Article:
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NEW sponsors are top companies for executive women

Saturday, February 09, 2013  
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Seven Network of Executive Women sponsors were recognized by the National Association for Female Executives as Top Companies for Executive Women. Noted for their efforts to advance women were American Express, Colgate-Palmolive, General Mills, Johnson & Johnson, Kraft Foods, Procter & Gamble and Target Corporation.

The NAFE Top 50 Companies for Executive Women survey is completed by for-profit companies with at least 1,000 employees and two women on the board of directors. The survey tracks female representation at all levels, how many employees have access to programs and policies that promote the advancement of women, how many employees take advantage of those programs and policies, training of managers to help women advance and how those managers are held accountable for the advancement of female employees that they oversee.

At American Express, intriguing speakers and breakfasts with female executives motivate members of the company's Women's Interest Network. Supporting the career growth of 17,100 female employees, the U.S. arm of American Express maintains Women in the Pipeline and at the Top, a multifaceted initiative designed to groom high-potential female talent for new roles in the organization. Approximately one-third of the company's senior managers are women. Women make up 42 percent of its top 10 percent of earners.

Nine employee networks at Colgate-Palmolive provide employees with a sense of community. Executives may participate in Global Leadership 2030, a 12-month initiative focused on working together to resolve business issues and improving the company's bottom line that offers opportunities for executives to raise their visibility. More than 37 percent of Colgate-Palmolive’s senior managers are women, as are 35 percent of the company's top 10 percent of earners. Women make up one-fifth of its board of directors.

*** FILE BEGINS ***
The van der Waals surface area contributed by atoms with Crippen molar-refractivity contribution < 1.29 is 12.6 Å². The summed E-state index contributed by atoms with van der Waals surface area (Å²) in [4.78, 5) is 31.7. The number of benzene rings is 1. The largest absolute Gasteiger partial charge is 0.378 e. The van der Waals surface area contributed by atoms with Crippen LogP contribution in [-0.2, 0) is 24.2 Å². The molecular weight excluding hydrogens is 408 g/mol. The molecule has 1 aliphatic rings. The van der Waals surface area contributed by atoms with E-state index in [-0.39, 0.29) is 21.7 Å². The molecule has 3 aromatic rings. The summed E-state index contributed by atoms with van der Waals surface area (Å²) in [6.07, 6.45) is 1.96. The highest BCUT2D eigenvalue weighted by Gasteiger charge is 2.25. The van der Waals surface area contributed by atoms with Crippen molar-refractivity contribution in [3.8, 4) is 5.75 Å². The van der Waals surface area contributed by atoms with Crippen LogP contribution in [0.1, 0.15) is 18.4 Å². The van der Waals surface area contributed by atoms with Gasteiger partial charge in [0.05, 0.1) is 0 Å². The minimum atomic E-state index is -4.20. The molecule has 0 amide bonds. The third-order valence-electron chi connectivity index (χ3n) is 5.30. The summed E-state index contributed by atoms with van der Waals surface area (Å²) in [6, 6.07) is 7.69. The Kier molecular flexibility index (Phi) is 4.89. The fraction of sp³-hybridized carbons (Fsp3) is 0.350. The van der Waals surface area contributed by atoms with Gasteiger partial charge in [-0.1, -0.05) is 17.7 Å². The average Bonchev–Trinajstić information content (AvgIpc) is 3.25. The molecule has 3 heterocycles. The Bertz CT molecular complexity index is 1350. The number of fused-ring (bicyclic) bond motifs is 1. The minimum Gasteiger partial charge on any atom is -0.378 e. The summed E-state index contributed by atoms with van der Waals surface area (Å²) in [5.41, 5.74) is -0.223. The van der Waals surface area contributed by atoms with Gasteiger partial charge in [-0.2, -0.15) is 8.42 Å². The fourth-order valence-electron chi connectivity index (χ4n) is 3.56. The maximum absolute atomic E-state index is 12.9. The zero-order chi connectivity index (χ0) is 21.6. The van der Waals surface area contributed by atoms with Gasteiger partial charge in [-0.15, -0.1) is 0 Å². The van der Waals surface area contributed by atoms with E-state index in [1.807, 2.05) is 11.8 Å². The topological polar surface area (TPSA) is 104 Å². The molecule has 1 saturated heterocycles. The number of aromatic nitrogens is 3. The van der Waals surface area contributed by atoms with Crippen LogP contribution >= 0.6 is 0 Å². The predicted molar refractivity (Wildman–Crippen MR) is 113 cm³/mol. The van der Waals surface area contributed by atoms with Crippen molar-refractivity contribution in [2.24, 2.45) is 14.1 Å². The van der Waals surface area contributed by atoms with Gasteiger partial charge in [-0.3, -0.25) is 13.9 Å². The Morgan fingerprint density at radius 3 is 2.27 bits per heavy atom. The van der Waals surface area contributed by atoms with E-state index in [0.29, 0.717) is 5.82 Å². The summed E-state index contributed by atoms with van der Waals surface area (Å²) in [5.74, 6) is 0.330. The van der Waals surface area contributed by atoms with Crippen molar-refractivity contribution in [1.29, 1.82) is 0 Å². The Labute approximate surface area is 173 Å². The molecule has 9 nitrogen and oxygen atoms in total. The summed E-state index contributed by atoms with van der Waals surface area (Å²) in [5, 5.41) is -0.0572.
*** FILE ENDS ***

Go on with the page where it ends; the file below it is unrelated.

At General Mills, 96 percent of female employees surveyed said they would recommend the company as a good place to work. The food manufacturer recently declared its intent to increase the representation of women in its most elite positions by 2020 and to strengthen the connection between female executives on a worldwide level. Ranking in the Top 10 of NAFE's Top 50 Companies for Executive Women, General Mills rates highly as an employer of women in key roles -- approximately one-third of all directors, 35 percent of corporate officers and 57 percent of retail division presidents are women.

During the last 12 years, more than 1,000 women at Johnson & Johnson have taken part in leadership programs designed for them. The company's Crossing the Finish Line program educates multicultural women and their supervisors about overcoming barriers to advancement and accelerating their careers. Business units create action plans to retain and promote female employees. One-third of the company's top 10 percent of earners are women, as are one-quarter of executives running divisions with more than $1 billion of revenue.

Kraft Foods fosters a sense of community with its Women's Supply Chain Council and Women's Sales Council, both of which offer regional and national conferences, career development sessions, mentoring programs and networking workshops. Employees participating in "NEW Women Rules” sessions held by the Women's Supply Chain Council read Fawn Germer's The New Woman Rules and discuss its lessons and inspirations. Thirty-seven percent of senior managers are women, as are one-third of the company's corporate executives.

Flexible work schedules are gaining popularity at Procter & Gamble, which ranks in the top 10 of NAFE's list of  top companies for executive women. The company's Corporate Women's Leadership Team, made up of senior female managers, grants rising female employees access to valuable networking and coaching opportunities. Job-related training for female executives is taught by Procter & Gamble's CEO, vice chairs and presidents.  Women make up 45 percent of the company's board of directors and 34 percent of its senior managers.

At Target, 57 percent of employees are women. Women at the retail giant earned 40 percent of all promotions to corporate executive positions in 2011, and the one-year Talent Development Program offers managers, senior managers and directors a variety of educational seminars, coaching sessions and learning groups designed to encourage promising employees toward high achievement. Thirty-six percent of Target's senior managers are women, as are more than half of the company's top 10 percent of earners.

NAFE, a professional membership group, is a division of Working Mother Media. The companies were spotlighted in the February/March 2013 issue of Working Mother magazine.


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